A Transistor Museum Interview with Jack Haenichen

The Development of the 2N2222 – The Most Successful and Widely Used Transistor Ever Developed.


Oral History – Jack Haenichen



13)  How did the Motorola transistor organization change in the 1960s?


In 1968, Fairchild was losing business and losing money, (which was hard to believe because they were far and away the leader for years), and so they decided it was time to change management.  Motorola, at the time, was called the “Ponderous Pachyderm” by the industry people.   In other words, we maybe were not the “latest and greatest” but when we started making something, we wiped everybody out, because we just made them by the billions – that was our reputation, slow moving but good.  Apparently, that appealed to the people in Long Island, and they approached Les Hogan and he left, along with all of his top staff.  I was a second tier person at that point and got subsequently promoted then to Corporate vice-president.  I decided to stay, mainly because I liked it there and they were good to me – why should I leave?  Right or wrong, that’s what I did.  Despite the fact that Les Hogan was a genius, he and his group were unable to return Fairchild to its former glory.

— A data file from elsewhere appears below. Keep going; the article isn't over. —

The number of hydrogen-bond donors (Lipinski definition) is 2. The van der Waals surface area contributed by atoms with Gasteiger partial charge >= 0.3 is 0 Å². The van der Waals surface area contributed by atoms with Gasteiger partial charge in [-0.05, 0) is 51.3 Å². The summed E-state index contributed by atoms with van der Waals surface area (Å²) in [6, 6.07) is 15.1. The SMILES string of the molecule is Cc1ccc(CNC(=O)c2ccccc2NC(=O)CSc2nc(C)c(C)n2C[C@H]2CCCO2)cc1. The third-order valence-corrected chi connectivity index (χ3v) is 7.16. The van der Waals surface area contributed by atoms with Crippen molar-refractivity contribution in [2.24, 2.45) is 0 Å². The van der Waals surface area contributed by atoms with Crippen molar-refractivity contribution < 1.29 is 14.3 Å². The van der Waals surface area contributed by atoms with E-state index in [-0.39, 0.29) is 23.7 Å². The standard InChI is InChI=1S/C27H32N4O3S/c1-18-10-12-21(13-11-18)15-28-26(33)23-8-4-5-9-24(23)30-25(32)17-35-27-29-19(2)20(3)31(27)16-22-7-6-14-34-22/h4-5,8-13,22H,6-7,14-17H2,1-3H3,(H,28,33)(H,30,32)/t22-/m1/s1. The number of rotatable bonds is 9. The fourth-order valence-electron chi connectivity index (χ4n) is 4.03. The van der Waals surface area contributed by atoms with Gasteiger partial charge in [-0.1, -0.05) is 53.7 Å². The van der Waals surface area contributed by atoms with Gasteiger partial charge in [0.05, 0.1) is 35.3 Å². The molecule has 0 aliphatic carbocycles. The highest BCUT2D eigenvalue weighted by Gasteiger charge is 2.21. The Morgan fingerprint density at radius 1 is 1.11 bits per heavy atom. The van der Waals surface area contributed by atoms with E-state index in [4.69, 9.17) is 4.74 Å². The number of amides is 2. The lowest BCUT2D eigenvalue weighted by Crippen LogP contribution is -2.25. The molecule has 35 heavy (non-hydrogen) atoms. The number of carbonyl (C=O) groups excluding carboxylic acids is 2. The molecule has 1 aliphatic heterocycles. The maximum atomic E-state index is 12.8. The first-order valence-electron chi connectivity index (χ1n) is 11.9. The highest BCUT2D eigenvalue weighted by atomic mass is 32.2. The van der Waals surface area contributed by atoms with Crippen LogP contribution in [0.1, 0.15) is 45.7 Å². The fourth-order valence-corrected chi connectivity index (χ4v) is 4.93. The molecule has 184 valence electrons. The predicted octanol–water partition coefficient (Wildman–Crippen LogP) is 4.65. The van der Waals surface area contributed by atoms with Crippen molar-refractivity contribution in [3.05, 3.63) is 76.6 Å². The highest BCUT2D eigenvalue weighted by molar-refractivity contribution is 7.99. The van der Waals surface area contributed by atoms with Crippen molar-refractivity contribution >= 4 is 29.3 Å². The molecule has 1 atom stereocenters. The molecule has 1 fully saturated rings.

14)  The Transistor Museum recently completed an Oral History of Wilf Corrigan - he was also involved in management change at this time.


I can tell you something about Wilf Corrigan, to show you what kind of guy he is. 



Oral History – Jack Haenichen



Naturally, part of the deal when these guys left is that they were given big stock options before the announcement – well, you know what happens; the minute the announcement is made the stock surges.  Corrigan told them he was going to leave, but he said, “I have unfinished work here. I don’t want to leave Motorola in a lurch, and I am going to stay until I feel it is safe for me to go.”   That was remarkable.




15) How long did you stay at Motorola and what did you do afterwards?


I left there in 1975, and I retired.  I got bored soon afterwards.  I got a phone call late in 1975 from a guy named Dr. Bob Handy.  Bob Handy was hired by Motorola from Westinghouse 10 years prior to that, and I knew Bob well and had worked with him.  He was “loaned” to the State of Arizona as an ‘executive loan” to start up a Solar Energy Research Commission.  He called me up, and asked me to help him.  I was still a young man then, 40 years old.  So I went down there and helped him with it, and when his year was up, and he left and went back to Motorola. I stayed on with that for quite awhile.   




Go To Haenichen Oral History, Page 15

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